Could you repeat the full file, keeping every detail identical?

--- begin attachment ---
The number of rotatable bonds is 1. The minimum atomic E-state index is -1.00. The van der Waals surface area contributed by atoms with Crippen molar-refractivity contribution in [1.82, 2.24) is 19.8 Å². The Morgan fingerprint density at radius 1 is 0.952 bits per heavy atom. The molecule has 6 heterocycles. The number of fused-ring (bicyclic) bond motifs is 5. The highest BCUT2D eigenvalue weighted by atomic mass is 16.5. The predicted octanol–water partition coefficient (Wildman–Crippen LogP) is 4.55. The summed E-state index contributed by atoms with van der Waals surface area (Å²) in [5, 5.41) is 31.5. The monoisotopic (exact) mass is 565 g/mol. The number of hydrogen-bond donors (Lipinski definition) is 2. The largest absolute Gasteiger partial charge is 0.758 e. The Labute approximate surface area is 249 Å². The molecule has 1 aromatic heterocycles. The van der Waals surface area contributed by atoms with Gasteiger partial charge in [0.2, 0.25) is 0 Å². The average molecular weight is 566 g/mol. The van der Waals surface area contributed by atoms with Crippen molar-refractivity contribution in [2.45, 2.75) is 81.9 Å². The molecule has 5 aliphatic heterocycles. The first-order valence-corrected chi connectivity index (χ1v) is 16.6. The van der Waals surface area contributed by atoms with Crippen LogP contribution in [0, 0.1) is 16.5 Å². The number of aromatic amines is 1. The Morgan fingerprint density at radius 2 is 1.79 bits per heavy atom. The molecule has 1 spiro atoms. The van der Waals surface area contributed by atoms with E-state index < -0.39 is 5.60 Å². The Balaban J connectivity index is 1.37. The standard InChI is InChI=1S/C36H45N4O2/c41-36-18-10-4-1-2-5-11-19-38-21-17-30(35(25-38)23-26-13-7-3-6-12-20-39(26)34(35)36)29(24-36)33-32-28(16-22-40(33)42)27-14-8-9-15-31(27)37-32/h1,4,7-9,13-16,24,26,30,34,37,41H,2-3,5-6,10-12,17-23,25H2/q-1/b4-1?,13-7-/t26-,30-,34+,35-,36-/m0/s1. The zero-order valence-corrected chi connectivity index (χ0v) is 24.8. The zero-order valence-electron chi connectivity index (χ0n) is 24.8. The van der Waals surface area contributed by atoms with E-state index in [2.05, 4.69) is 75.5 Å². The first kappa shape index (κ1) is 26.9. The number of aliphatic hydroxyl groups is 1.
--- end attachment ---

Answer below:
The number of rotatable bonds is 1. The minimum atomic E-state index is -1.00. The van der Waals surface area contributed by atoms with Crippen molar-refractivity contribution in [1.82, 2.24) is 19.8 Å². The Morgan fingerprint density at radius 1 is 0.952 bits per heavy atom. The molecule has 6 heterocycles. The number of fused-ring (bicyclic) bond motifs is 5. The highest BCUT2D eigenvalue weighted by atomic mass is 16.5. The predicted octanol–water partition coefficient (Wildman–Crippen LogP) is 4.55. The summed E-state index contributed by atoms with van der Waals surface area (Å²) in [5, 5.41) is 31.5. The monoisotopic (exact) mass is 565 g/mol. The number of hydrogen-bond donors (Lipinski definition) is 2. The largest absolute Gasteiger partial charge is 0.758 e. The Labute approximate surface area is 249 Å². The molecule has 1 aromatic heterocycles. The van der Waals surface area contributed by atoms with Gasteiger partial charge in [0.2, 0.25) is 0 Å². The average molecular weight is 566 g/mol. The van der Waals surface area contributed by atoms with Crippen molar-refractivity contribution in [2.45, 2.75) is 81.9 Å². The molecule has 5 aliphatic heterocycles. The first-order valence-corrected chi connectivity index (χ1v) is 16.6. The van der Waals surface area contributed by atoms with Crippen LogP contribution in [0, 0.1) is 16.5 Å². The number of aromatic amines is 1. The Morgan fingerprint density at radius 2 is 1.79 bits per heavy atom. The molecule has 1 spiro atoms. The van der Waals surface area contributed by atoms with E-state index < -0.39 is 5.60 Å². The Balaban J connectivity index is 1.37. The standard InChI is InChI=1S/C36H45N4O2/c41-36-18-10-4-1-2-5-11-19-38-21-17-30(35(25-38)23-26-13-7-3-6-12-20-39(26)34(35)36)29(24-36)33-32-28(16-22-40(33)42)27-14-8-9-15-31(27)37-32/h1,4,7-9,13-16,24,26,30,34,37,41H,2-3,5-6,10-12,17-23,25H2/q-1/b4-1?,13-7-/t26-,30-,34+,35-,36-/m0/s1. The zero-order valence-corrected chi connectivity index (χ0v) is 24.8. The zero-order valence-electron chi connectivity index (χ0n) is 24.8. The van der Waals surface area contributed by atoms with E-state index in [2.05, 4.69) is 75.5 Å². The first kappa shape index (κ1) is 26.9. The number of aliphatic hydroxyl groups is 1.